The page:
Book Review: Ghosts of Manhattan

July 22, 2013 Books to Read, Business, Fiction 0

Ghosts of ManhattanGhosts of Manhattan: A Novel
by Douglas Brunt, Fiction (Released October, 2012)
Bottom Line: Read it.
Summary: Amid the 2005 mortgage bubble, thirty five year old Bear Stearns bond trader, Nick Farmer, faces disillusionment with his career decision, personal life, and strategy decisions at Bear.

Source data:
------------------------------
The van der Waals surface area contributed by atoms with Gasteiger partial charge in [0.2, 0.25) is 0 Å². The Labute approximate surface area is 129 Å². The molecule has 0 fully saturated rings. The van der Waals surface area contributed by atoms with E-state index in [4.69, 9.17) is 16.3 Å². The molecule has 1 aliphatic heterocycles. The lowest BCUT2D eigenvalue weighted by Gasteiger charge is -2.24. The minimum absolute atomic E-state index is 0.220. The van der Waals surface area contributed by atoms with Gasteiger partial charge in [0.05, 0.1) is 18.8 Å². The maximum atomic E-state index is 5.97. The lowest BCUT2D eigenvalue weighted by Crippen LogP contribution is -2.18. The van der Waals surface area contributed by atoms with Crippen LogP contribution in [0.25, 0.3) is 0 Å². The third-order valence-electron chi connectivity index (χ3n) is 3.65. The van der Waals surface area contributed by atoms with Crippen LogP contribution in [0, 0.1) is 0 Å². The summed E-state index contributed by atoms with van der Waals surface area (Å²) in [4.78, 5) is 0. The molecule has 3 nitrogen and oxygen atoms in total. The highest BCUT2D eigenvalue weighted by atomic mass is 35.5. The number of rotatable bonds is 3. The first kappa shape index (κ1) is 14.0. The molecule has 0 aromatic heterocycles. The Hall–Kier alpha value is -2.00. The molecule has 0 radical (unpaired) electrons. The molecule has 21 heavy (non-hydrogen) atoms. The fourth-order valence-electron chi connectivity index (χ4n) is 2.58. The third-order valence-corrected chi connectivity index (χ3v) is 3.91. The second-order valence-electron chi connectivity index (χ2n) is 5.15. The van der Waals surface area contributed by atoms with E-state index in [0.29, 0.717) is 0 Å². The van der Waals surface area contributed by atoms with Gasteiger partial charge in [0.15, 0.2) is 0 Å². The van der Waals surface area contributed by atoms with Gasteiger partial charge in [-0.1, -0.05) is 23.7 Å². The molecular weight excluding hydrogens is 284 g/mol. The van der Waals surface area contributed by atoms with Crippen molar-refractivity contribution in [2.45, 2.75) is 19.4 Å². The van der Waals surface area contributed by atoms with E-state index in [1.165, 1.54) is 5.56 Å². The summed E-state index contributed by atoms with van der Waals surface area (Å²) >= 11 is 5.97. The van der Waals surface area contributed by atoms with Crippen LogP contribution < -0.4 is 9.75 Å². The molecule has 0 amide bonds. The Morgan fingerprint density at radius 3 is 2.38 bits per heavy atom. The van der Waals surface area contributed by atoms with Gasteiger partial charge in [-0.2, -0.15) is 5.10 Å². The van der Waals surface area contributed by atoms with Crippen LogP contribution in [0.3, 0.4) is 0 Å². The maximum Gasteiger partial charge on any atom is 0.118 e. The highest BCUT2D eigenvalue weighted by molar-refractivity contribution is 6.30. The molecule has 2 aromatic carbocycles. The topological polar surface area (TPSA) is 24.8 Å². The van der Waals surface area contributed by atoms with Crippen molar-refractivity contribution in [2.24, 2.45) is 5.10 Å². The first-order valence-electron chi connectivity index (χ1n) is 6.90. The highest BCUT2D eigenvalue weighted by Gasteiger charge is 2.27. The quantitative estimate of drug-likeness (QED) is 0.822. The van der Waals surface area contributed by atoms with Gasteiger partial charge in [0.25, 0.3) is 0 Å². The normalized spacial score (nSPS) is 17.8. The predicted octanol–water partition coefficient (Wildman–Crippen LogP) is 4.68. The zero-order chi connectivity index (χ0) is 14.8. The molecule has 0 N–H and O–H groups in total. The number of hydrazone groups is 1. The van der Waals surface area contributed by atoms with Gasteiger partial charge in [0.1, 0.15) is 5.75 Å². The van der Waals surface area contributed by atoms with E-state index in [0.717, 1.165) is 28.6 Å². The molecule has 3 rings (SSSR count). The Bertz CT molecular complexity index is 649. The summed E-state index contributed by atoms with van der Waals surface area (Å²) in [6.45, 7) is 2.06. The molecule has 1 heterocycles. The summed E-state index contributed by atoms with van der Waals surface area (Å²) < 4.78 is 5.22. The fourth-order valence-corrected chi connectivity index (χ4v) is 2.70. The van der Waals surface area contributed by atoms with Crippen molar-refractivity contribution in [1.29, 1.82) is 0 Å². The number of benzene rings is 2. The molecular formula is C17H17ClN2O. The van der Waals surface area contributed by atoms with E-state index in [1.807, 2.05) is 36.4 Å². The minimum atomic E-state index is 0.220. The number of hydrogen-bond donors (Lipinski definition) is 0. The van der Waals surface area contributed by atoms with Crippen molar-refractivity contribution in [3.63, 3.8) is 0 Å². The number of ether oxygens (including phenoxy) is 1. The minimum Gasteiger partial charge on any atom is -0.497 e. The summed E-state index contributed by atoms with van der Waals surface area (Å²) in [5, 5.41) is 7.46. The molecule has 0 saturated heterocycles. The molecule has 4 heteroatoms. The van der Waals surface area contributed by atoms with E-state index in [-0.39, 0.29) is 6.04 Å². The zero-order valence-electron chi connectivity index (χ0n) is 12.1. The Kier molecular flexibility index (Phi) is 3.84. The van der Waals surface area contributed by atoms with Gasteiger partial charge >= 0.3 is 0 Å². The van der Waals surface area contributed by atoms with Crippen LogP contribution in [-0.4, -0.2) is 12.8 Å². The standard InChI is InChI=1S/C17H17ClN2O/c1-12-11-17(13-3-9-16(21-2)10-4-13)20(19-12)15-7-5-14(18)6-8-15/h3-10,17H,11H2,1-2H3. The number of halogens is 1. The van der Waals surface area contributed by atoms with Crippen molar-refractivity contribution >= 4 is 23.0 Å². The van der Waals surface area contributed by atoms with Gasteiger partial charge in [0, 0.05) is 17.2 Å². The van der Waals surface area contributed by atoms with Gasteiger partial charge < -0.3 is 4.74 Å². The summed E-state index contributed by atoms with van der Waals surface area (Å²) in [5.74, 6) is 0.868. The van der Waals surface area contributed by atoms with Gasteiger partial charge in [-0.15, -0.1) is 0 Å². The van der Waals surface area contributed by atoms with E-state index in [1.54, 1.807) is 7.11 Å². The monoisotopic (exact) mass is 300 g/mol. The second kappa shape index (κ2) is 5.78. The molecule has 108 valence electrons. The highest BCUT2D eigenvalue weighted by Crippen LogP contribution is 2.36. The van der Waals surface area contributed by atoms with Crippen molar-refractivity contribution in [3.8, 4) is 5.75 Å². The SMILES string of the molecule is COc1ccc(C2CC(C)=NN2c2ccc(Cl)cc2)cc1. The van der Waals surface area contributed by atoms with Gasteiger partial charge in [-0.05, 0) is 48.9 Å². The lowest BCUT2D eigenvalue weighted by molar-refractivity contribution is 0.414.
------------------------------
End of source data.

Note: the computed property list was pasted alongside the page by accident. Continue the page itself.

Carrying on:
My Thoughts: My in-laws were the first people to tell me I should read this book and I was a little skeptical because I’d read so many “Wall Street excess tell-alls” that they had started to run together in my head and ceased to be interesting. There’s only so many times you can read about money, drunkenness, cocaine, and hookers before it becomes a bit repetitive. But, this book was different…in a good way! First, it’s fiction and the author was not a Wall Street trader, so it’s technically not a “roman a clef” about his real experience. But, obviously the setting and characters are based on what Wall Street was generally like in the middle of the mortgage bubble. Second, Brunt’s observations about the social hierarchy in the banking/trading/finance world and the situations and characters you encounter there are witty, spot-on, and well said. I would go so far as to say that Brunt comes close to Tom Wolfe territory with his social commentary. Though Brunt does include his fair share of partying, drugs, and prostitutes, it’s the social commentary and his PERFECT analogies that were the most entertaining for me. Nick is also having an inner struggle with his career choice and the effects of that lifestyle on his marriage, which gives the novel more depth than your average Wall Street excess tell-all and makes Nick a more sympathetic character. Finally, this book deals with a theme that a lot of people my age (35, like Nick) are confronting. What happens when you choose a career right out of college, without knowing much about what that career really entails, and thinking you may do that job for a couple years before moving on, then wake up fifteen years later still doing this thing that you never intended to be your life’s work? How do you make a change at age thirty five when many people have families to support and how do you figure out what you really want to do with your life? These are difficult and relatable questions and Nick goes through the range of emotions and thought processes as he’s working this out. Ghosts of Manhattan successfully crosses the Wall Street excess tell-all and the Tom Wolfe-style social satire for a great summer read…particularly for guys. It’s going on my Books for Guys2013 Summer Reading, and Business Books lists.

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